Kolb’s four learning styles

Kolb’s work on learning styles – and his Learning Styles Index (LSI) – was built on and developed by Peter Honey and Alan Mumford. The Honey and Mumford Learning Styles Questionnaire (LSQ) focuses less on identified preferences and more on general behavioural tendencies that anticipate four distinct styles that we use while learning new information. 

Honey and Mumford acknowledge the debt their work owes to Kolb; there is certainly a strong similarity between the Honey and Mumford styles/stages and the corresponding Kolb learning styles:

  • Activist = Accommodating = (to feel\to do)
  • Reflector = Diverging = (to feel\to watch)
  • Theorist = Assimilating = (to think\to watch)
  • Pragmatist = Converging = (to think\to do)

Some of the key characteristics assigned to each learning style are as follows:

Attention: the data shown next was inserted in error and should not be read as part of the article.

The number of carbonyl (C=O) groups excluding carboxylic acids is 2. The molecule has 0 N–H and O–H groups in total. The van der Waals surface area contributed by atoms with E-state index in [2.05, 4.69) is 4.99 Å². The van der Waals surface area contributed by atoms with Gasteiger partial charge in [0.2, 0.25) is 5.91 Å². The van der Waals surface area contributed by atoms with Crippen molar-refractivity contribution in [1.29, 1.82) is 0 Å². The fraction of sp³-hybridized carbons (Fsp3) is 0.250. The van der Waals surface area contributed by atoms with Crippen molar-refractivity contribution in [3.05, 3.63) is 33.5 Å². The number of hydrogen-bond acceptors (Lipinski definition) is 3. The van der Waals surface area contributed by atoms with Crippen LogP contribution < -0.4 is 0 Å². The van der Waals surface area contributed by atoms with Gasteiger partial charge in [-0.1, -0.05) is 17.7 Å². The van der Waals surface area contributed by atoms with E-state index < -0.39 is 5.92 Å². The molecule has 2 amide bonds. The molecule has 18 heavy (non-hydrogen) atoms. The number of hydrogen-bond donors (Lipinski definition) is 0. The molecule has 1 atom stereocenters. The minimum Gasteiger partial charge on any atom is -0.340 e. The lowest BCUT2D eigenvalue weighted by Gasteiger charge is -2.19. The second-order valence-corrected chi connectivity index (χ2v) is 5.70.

Activists learn by doing and participating. 

Reflectors learn by observing and thinking about experiences from various perspectives. 

Theorists like to think things through, to understand the theory behind actions. 

Pragmatists are keen to try out new ideas, theories and techniques to see if they work in practice. 

We use all four at different times, but most of us tend to have one or two dominant styles. 

While being aware of our default style/s can provide a guide to how best we might learn, Honey and Mumford’s version of Kolb’s learning cycle shows how our learning preferences can and do change over time, perhaps because we need them to, or we’re operating in a new context (a different job, perhaps). As with the original Kolb cycle, there are four stages which are equally weighted. The relationship between the cycle and the four learning styles is clear. 

  • Experiencing – doing something (activist);
  • Reviewing – thinking about what has happened (reflector);
  • Concluding – drawing some conclusions (theorist);
  • Planning – deciding what to do in the future (pragmatist).